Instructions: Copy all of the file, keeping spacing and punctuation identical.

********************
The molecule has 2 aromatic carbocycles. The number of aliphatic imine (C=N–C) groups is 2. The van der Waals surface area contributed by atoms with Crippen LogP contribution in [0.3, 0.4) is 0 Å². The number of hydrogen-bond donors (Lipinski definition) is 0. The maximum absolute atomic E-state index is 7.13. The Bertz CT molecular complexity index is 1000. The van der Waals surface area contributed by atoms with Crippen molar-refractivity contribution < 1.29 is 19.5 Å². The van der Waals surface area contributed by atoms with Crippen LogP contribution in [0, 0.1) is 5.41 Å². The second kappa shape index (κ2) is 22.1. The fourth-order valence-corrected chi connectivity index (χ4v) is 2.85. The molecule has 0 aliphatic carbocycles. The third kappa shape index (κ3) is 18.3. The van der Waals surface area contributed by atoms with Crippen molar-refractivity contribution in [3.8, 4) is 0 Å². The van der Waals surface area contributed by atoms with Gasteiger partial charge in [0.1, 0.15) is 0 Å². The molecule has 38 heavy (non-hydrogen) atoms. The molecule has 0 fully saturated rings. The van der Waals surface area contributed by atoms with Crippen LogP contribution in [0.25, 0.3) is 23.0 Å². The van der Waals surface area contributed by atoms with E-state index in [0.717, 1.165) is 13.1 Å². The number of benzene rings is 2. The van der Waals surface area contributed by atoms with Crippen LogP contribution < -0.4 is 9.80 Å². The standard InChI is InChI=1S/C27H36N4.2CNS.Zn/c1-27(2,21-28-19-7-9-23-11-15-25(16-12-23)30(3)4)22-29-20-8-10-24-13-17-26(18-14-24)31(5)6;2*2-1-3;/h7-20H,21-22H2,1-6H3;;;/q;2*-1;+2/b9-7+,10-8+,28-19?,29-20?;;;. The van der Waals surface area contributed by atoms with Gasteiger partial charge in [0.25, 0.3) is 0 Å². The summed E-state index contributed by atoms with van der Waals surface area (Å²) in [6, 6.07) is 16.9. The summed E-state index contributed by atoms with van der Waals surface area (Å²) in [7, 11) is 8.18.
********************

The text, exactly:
The molecule has 2 aromatic carbocycles. The number of aliphatic imine (C=N–C) groups is 2. The van der Waals surface area contributed by atoms with Crippen LogP contribution in [0.3, 0.4) is 0 Å². The number of hydrogen-bond donors (Lipinski definition) is 0. The maximum absolute atomic E-state index is 7.13. The Bertz CT molecular complexity index is 1000. The van der Waals surface area contributed by atoms with Crippen molar-refractivity contribution < 1.29 is 19.5 Å². The van der Waals surface area contributed by atoms with Crippen LogP contribution in [0, 0.1) is 5.41 Å². The second kappa shape index (κ2) is 22.1. The fourth-order valence-corrected chi connectivity index (χ4v) is 2.85. The molecule has 0 aliphatic carbocycles. The third kappa shape index (κ3) is 18.3. The van der Waals surface area contributed by atoms with Crippen molar-refractivity contribution in [3.8, 4) is 0 Å². The van der Waals surface area contributed by atoms with Gasteiger partial charge in [0.1, 0.15) is 0 Å². The molecule has 38 heavy (non-hydrogen) atoms. The molecule has 0 fully saturated rings. The van der Waals surface area contributed by atoms with Crippen LogP contribution in [0.25, 0.3) is 23.0 Å². The van der Waals surface area contributed by atoms with E-state index in [0.717, 1.165) is 13.1 Å². The number of benzene rings is 2. The van der Waals surface area contributed by atoms with Crippen LogP contribution < -0.4 is 9.80 Å². The standard InChI is InChI=1S/C27H36N4.2CNS.Zn/c1-27(2,21-28-19-7-9-23-11-15-25(16-12-23)30(3)4)22-29-20-8-10-24-13-17-26(18-14-24)31(5)6;2*2-1-3;/h7-20H,21-22H2,1-6H3;;;/q;2*-1;+2/b9-7+,10-8+,28-19?,29-20?;;;. The van der Waals surface area contributed by atoms with Gasteiger partial charge in [0.25, 0.3) is 0 Å². The summed E-state index contributed by atoms with van der Waals surface area (Å²) in [6, 6.07) is 16.9. The summed E-state index contributed by atoms with van der Waals surface area (Å²) in [7, 11) is 8.18.